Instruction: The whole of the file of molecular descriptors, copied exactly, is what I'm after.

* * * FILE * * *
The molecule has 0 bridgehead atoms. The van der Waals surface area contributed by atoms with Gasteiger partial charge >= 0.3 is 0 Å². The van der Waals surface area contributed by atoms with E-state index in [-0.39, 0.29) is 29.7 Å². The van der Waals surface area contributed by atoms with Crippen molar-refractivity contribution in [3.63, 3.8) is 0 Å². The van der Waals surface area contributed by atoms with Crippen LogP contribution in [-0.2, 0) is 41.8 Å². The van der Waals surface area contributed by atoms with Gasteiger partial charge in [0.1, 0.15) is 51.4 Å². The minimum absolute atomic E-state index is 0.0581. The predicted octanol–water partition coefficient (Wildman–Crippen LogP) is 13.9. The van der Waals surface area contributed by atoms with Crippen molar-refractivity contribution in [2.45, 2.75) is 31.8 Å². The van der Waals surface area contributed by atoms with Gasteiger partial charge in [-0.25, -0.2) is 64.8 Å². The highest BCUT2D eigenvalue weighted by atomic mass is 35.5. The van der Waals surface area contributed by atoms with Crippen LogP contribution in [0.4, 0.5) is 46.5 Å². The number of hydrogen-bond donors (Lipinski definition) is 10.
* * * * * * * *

The molecule has 0 bridgehead atoms. The van der Waals surface area contributed by atoms with Gasteiger partial charge >= 0.3 is 0 Å². The van der Waals surface area contributed by atoms with E-state index in [-0.39, 0.29) is 29.7 Å². The van der Waals surface area contributed by atoms with Crippen molar-refractivity contribution in [3.63, 3.8) is 0 Å². The van der Waals surface area contributed by atoms with Crippen LogP contribution in [-0.2, 0) is 41.8 Å². The van der Waals surface area contributed by atoms with Gasteiger partial charge in [0.1, 0.15) is 51.4 Å². The minimum absolute atomic E-state index is 0.0581. The predicted octanol–water partition coefficient (Wildman–Crippen LogP) is 13.9. The van der Waals surface area contributed by atoms with Crippen molar-refractivity contribution in [2.45, 2.75) is 31.8 Å². The van der Waals surface area contributed by atoms with Gasteiger partial charge in [-0.25, -0.2) is 64.8 Å². The highest BCUT2D eigenvalue weighted by atomic mass is 35.5. The van der Waals surface area contributed by atoms with Crippen LogP contribution in [0.4, 0.5) is 46.5 Å². The number of hydrogen-bond donors (Lipinski definition) is 10.